After an unpreceded physical separation occurred since the Industrial revolution, at present there is growing understanding that depriving humans from their connections with nature reduces mental, physical and social well-being. Accordingly, urban edible landscaping is now booming worldwide but, although UE is adopting policies supporting food production within the boundaries of many cities, research and knowledge on design and management practices for urban food forestry is still limited and no common guidelines for fruit production in urban areas are available. In particular, the urban environment is a pollution hotspot, and knowledge about the uptake and translocation of pollutants to a plant edible part is needed to match food security to food safety of edible landscapes. Widespread heavy metal pollution in urban soils sets the need of understanding the species-specific patterns of metal translocation within the plant and to its edible parts. Most common strategies include: exclusion, passive accumulation and active accumulation, but mechanisms are known only for very a limited number of woody edible species. Particulate matter and atmospheric can be other appreciable, soil-independent, sources of pollution for food cultivated in urban sites. Airborne metals can directly enter into the fruit or be absorbed by leaf through stomata and then translocated. Existing knowledge and gaps about metal uptake through leaf and re-distribution within the plant are reviewed here. This knowledge may guide species and cultivar selection to produce healthy food in urban sites and might be a pre-requisite to drive planning and management of edible landscapes with a higher degree of ecological complexity than urban orchards, such as urban food forests.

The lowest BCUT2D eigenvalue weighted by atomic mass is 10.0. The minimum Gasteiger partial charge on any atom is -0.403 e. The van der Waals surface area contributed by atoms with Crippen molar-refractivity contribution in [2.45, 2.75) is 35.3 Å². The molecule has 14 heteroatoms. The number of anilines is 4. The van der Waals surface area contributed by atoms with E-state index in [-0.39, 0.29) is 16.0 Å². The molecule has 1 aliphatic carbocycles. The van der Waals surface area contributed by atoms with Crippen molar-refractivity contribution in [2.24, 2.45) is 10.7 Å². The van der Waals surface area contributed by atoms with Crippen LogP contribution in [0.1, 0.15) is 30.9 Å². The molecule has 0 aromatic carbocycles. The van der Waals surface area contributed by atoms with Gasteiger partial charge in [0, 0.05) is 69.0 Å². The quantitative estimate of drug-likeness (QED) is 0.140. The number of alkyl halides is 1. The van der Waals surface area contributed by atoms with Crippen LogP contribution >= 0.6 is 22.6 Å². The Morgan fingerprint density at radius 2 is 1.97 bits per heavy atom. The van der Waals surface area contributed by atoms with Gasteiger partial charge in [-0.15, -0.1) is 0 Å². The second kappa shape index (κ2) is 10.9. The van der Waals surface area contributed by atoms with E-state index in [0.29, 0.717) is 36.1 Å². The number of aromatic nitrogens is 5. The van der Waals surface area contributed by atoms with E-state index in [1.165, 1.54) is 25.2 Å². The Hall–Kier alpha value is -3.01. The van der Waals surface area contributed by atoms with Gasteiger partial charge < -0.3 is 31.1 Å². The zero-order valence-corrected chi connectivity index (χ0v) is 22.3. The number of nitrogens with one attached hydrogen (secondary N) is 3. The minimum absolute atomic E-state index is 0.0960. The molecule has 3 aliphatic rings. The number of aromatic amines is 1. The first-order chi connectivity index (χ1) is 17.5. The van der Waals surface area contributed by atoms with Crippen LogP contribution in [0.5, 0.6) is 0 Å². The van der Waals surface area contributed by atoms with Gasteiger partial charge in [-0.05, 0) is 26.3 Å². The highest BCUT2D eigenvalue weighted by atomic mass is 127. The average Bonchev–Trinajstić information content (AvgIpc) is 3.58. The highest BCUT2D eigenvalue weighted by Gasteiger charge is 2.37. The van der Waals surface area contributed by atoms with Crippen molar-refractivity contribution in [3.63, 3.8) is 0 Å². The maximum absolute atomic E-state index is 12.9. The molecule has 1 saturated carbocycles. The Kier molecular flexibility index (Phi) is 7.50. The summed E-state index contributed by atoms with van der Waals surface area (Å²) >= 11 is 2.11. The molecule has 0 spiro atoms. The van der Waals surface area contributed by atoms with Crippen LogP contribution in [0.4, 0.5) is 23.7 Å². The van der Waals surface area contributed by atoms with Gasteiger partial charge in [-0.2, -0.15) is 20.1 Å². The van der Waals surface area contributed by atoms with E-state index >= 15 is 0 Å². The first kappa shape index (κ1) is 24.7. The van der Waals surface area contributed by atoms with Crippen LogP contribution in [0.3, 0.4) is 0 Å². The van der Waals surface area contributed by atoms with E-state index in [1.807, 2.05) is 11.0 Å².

Gori, A., Ferrini, F., Fini, A., 2019. Growing healthy food under heavy metal pollution load: overview and major challenges of tree based edible landscapes. Urban Forestry and Urban Greening, 38: 403-406.